Impact Evaluation of a Policy Intervention for HIV Prevention in Washington, DC

Monica S. Ruiz, Allison O’Rourke, Sean T. Allen

Research output: Contribution to journalArticlepeer-review

Abstract

Syringe exchange programs (SEPs) lower HIV risk. From 1998 to 2007, Congress prohibited Washington, DC, from using municipal revenue for SEPs. We examined the impact of policy change on IDU-associated HIV cases. We used surveillance data for new IDU-associated HIV cases between September 1996 and December 2011 to build an ARIMA model and forecasted the expected number of IDU-associated cases in the 24 months following policy change. Interrupted time series analyses (ITSA) were used to assess epidemic impact of policy change. There were 176 IDU-associated HIV cases in the 2 years post-policy change; our model predicted 296 IDU-associated HIV cases had the policy remained in place, yielding a difference of 120 averted HIV cases. ITSA identified significant immediate (B = −6.0355, p = .0005) and slope changes (B = −.1241, p = .0427) attributed to policy change. Policy change is an effective structural intervention for HIV prevention when it facilitates the implementation of services needed by vulnerable populations.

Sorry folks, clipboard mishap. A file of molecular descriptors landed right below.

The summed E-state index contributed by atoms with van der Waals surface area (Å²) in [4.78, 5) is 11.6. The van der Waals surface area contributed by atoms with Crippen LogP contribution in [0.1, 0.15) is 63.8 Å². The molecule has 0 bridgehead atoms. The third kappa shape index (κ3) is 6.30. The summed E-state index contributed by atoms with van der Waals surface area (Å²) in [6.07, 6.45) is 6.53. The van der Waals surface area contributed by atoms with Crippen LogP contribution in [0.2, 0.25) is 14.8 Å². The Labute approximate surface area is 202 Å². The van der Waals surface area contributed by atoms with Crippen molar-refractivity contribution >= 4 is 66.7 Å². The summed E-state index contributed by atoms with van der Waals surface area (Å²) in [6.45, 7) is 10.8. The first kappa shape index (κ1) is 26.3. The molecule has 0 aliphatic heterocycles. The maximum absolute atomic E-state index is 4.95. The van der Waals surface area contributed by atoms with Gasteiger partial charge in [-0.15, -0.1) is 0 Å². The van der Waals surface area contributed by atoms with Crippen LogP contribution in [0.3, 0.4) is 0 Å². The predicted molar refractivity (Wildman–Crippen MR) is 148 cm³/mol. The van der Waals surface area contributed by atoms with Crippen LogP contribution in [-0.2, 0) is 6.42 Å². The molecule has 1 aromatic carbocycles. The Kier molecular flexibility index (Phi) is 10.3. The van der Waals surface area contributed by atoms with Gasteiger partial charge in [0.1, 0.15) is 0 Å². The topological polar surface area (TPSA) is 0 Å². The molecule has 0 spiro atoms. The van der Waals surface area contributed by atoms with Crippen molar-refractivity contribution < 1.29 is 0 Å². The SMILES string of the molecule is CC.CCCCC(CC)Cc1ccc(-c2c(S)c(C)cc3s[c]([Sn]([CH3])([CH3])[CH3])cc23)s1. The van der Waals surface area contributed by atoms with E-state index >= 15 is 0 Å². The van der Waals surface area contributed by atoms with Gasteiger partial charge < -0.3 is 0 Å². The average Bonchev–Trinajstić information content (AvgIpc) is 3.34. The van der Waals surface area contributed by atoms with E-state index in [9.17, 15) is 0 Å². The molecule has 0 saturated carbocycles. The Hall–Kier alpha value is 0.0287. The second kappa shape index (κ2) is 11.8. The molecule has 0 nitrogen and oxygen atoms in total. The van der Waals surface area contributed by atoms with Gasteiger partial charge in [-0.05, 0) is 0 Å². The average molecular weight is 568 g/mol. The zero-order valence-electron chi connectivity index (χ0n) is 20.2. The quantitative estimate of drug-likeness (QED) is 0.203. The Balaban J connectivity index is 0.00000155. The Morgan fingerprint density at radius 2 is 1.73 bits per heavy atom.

Original languageEnglish (US)
Pages (from-to)22-28
Number of pages7
JournalAIDS and behavior
Volume20
Issue number1
DOIs
StatePublished - Jan 1 2016

Keywords

  • HIV
  • Health policy
  • Injection drug users
  • Structural interventions
  • Syringe exchange programs

ASJC Scopus subject areas

  • Social Psychology
  • Public Health, Environmental and Occupational Health
  • Infectious Diseases

Fingerprint Dive into the research topics of 'Impact Evaluation of a Policy Intervention for HIV Prevention in Washington, DC'. Together they form a unique fingerprint.

Cite this